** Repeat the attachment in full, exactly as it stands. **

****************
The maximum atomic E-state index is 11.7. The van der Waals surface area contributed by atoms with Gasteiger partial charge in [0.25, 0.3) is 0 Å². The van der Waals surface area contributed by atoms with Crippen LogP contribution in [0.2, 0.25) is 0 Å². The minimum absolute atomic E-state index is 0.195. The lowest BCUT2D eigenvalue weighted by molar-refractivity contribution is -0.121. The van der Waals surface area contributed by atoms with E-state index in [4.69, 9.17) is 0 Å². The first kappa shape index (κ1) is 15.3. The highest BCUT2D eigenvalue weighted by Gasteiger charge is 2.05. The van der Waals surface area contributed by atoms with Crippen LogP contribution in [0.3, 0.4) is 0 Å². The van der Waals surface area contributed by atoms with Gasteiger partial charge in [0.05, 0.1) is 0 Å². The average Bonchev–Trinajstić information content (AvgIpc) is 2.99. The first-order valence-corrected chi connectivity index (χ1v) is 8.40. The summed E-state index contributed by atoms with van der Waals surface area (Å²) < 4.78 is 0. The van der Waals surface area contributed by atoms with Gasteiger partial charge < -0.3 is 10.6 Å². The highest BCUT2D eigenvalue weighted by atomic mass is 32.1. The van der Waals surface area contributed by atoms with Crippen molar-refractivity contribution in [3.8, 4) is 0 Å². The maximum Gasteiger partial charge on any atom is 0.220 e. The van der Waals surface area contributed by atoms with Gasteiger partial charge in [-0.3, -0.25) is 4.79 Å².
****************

The maximum atomic E-state index is 11.7. The van der Waals surface area contributed by atoms with Gasteiger partial charge in [0.25, 0.3) is 0 Å². The van der Waals surface area contributed by atoms with Crippen LogP contribution in [0.2, 0.25) is 0 Å². The minimum absolute atomic E-state index is 0.195. The lowest BCUT2D eigenvalue weighted by molar-refractivity contribution is -0.121. The van der Waals surface area contributed by atoms with E-state index in [4.69, 9.17) is 0 Å². The first kappa shape index (κ1) is 15.3. The highest BCUT2D eigenvalue weighted by Gasteiger charge is 2.05. The van der Waals surface area contributed by atoms with Crippen LogP contribution in [0.3, 0.4) is 0 Å². The van der Waals surface area contributed by atoms with Gasteiger partial charge in [0.05, 0.1) is 0 Å². The average Bonchev–Trinajstić information content (AvgIpc) is 2.99. The first-order valence-corrected chi connectivity index (χ1v) is 8.40. The summed E-state index contributed by atoms with van der Waals surface area (Å²) < 4.78 is 0. The van der Waals surface area contributed by atoms with Gasteiger partial charge < -0.3 is 10.6 Å². The highest BCUT2D eigenvalue weighted by atomic mass is 32.1. The van der Waals surface area contributed by atoms with Crippen molar-refractivity contribution in [3.8, 4) is 0 Å². The maximum Gasteiger partial charge on any atom is 0.220 e. The van der Waals surface area contributed by atoms with Gasteiger partial charge in [-0.3, -0.25) is 4.79 Å².